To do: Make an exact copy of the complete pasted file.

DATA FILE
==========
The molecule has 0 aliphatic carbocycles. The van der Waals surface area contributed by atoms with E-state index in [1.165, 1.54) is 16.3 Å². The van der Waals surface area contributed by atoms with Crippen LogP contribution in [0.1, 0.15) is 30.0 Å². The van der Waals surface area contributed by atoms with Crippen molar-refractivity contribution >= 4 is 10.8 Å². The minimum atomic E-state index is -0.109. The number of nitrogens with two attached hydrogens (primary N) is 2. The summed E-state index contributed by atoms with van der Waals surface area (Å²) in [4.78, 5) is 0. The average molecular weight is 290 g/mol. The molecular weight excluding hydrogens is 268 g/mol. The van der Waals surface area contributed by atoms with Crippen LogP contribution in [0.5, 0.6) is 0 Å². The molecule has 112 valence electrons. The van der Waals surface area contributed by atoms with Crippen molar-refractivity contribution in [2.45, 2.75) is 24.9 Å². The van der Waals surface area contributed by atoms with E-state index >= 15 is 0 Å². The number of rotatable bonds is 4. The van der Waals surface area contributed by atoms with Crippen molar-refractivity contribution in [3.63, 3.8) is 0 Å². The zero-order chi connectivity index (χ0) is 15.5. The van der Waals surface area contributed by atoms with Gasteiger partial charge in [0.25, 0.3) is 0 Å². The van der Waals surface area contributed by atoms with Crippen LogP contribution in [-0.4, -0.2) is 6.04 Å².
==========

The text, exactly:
The molecule has 0 aliphatic carbocycles. The van der Waals surface area contributed by atoms with E-state index in [1.165, 1.54) is 16.3 Å². The van der Waals surface area contributed by atoms with Crippen LogP contribution in [0.1, 0.15) is 30.0 Å². The van der Waals surface area contributed by atoms with Crippen molar-refractivity contribution >= 4 is 10.8 Å². The minimum atomic E-state index is -0.109. The number of nitrogens with two attached hydrogens (primary N) is 2. The summed E-state index contributed by atoms with van der Waals surface area (Å²) in [4.78, 5) is 0. The average molecular weight is 290 g/mol. The molecular weight excluding hydrogens is 268 g/mol. The van der Waals surface area contributed by atoms with Crippen LogP contribution in [0.5, 0.6) is 0 Å². The molecule has 112 valence electrons. The van der Waals surface area contributed by atoms with Crippen molar-refractivity contribution in [2.45, 2.75) is 24.9 Å². The van der Waals surface area contributed by atoms with E-state index >= 15 is 0 Å². The number of rotatable bonds is 4. The van der Waals surface area contributed by atoms with Crippen molar-refractivity contribution in [3.63, 3.8) is 0 Å². The zero-order chi connectivity index (χ0) is 15.5. The van der Waals surface area contributed by atoms with Gasteiger partial charge in [0.25, 0.3) is 0 Å². The van der Waals surface area contributed by atoms with Crippen LogP contribution in [-0.4, -0.2) is 6.04 Å².